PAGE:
There's nothing quite like a Hallmark Christmas

There's nothing quite like a Hallmark Christmas

When some of my friends and family learned that the Hallmark Channel was starting its record-setting 34-Christmas movie schedule Oct. 26, I could almost hear the collective groan from many miles away. When the announcement came out, my phone immediately started blowing up with people making sure I’d heard the great news. It would seem I’ve gained a reputation.

Come on, you can admit it, you love these perfect ensembles of bad fake snow, cheesy plot lines, seemingly intentional terrible acting, and enough inconsistencies to make sure you know the entire movie was made in a month.

My wife pointed out to me the other night at the start of one of these classics that she thought she’d seen it before, but really wasn’t sure because it might just be Candace Cameron Bure lost on yet another remote road near a log cabin where a dashingly handsome man, with a 5 o’clock shadow that will still look just as perfect in the morning, will graciously take the couch in the cold side room so she can enjoy the king-sized bed and perfectly delightful amenities in what’s supposed to be a vacant cabin.

The fifth most popular Hallmark Christmas movie ever, according to Thrillist, is Cameron Bure’s 2013 “Let It Snow.” If the following synopsis doesn’t make you want to watch it, I hate to say you just might not have what it takes to be part of this club.

“Stephanie has never seen snow, hates Christmas, and wants to shut down the Snow Valley Lodge to impress her stuffy father and boss (Alan Thicke). A Christmas-tree lighting, some fun on the slopes, a little cuddling on a toboggan with Brady, and one telling-off of her father later, and she has a whole different view of the world. This one is fun and sweet, with just enough bitterness that you won’t choke on your gingerbread.”

This year there was an announcement that singer LeAnn Rimes would take part in her first Hallmark Christmas movie, “It’s Christmas, Eve.” It was predictably terrible, with some of the worst fake snow and too-perfect night lighting I’ve seen, but I couldn’t stop watching the snippets I caught. I’m quite sure they saved Christmas – again. There’s always some redeeming quality, such as Rimes penning her own original songs for the film, though clearly they weren’t her best.

My Hallmark favorites are the ones portraying “hard-working” journalists who’ve been given months to come up with one story about Christmas, seeking inspiration at a coffee shop run so poorly by their future love interest that they’ll have to jump in with the big bucks they earn from that one story to save both the day and their bad-at-business employer.

It’s almost a given that the guy is a complete jerk to start the movie, and you can’t imagine he’d ever be kind enough to deserve the woman, but ultimately he finds his true noble character – in just two hours, with commercials – and the two learn everything they need to learn about one another with a few funny or quirky lines. More than one woman has been head-over-heels for Mr. Dreamy simply after he buys a cup of coffee for a homeless person. As an added bonus, the future lover turns out to be Santa Claus or the jolly fellow’s son.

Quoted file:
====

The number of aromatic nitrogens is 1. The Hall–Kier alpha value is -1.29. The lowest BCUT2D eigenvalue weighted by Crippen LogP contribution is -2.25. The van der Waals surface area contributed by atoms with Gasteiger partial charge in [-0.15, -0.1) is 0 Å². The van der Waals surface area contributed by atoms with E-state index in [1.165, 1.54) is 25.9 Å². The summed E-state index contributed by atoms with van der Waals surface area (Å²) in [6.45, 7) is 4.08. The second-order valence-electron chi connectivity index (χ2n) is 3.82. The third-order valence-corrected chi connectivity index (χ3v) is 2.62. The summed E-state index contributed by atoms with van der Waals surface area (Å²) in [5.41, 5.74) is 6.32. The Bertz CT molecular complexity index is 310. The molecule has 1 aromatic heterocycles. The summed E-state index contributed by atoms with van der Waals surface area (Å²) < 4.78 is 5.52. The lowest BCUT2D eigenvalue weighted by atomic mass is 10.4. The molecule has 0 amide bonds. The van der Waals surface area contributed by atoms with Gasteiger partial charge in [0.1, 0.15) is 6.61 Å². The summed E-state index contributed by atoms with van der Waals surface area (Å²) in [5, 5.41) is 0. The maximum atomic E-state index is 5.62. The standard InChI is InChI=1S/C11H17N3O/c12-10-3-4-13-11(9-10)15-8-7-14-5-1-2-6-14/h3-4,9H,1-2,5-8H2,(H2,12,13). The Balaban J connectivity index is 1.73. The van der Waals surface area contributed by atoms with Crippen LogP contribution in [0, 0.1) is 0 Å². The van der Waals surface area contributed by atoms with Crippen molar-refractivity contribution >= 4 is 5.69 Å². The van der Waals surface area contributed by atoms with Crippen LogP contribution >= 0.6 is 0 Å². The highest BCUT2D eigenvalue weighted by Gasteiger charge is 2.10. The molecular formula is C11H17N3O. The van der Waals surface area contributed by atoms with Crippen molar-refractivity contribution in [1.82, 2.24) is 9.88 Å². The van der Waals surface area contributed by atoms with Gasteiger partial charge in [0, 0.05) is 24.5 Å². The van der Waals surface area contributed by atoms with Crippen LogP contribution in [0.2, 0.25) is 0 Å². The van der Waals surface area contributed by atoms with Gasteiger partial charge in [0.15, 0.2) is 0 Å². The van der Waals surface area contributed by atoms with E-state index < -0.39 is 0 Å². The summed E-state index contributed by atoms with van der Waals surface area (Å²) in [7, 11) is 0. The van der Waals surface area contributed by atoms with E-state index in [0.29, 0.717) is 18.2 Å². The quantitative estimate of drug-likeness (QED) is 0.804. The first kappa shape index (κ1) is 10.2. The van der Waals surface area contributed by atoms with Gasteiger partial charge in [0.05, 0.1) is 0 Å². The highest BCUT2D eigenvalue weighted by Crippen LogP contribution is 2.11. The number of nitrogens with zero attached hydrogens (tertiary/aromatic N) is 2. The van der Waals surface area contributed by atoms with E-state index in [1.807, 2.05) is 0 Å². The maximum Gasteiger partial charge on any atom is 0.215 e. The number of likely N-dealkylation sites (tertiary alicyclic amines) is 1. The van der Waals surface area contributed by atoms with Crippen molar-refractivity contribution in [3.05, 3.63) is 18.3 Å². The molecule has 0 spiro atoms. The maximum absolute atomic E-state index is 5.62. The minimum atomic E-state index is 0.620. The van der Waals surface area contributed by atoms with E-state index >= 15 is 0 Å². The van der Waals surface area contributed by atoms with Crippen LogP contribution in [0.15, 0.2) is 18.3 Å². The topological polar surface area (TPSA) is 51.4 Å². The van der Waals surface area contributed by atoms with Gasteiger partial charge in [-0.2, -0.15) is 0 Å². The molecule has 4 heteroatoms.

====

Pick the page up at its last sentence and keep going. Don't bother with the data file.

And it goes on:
I think part of the reason I love Countdown to Christmas on Hallmark is that my wife lets me talk during the movie. Making fun of it is a huge part of the fun.
There are no real rules for those of us in the club. As my colleague Laura accurately pointed out, there’s no requirement that you watch the whole thing, and no one will judge you if it’s only on as background noise as you wrap presents and sip eggnog. The badness is part of the fun.

Hallmark has done a genius job of turning low-budget films with B-list actors into a cult following and somehow increasing market demand. This year I noticed a shirt (I’ve already added it to my Christmas list) with the words, “This is my Hallmark Christmas Movies watching shirt.” I mean, how great is that?

Sure, I’ll agree there’s a place for my favorite cinematic Christmas masterpieces such as “Home Alone, “It’s A Wonderful Life” and “Elf,” but when it comes to feel-good mush that will really get you in the spirit well before normal people are ready for the holiday, Hallmark has us covered.

For a complete programming guide this holiday season, with festive movies playing “all day and all night," visit www.hallmarkchannel.com/christmas.

Each year, Ethan Shorey shares his holiday experiences with Valley Breeze readers. This is the 13th installment. Two years ago he wrote about the miracle birth of his daughter, last year about how his wife enjoys matching the whole family for Christmas.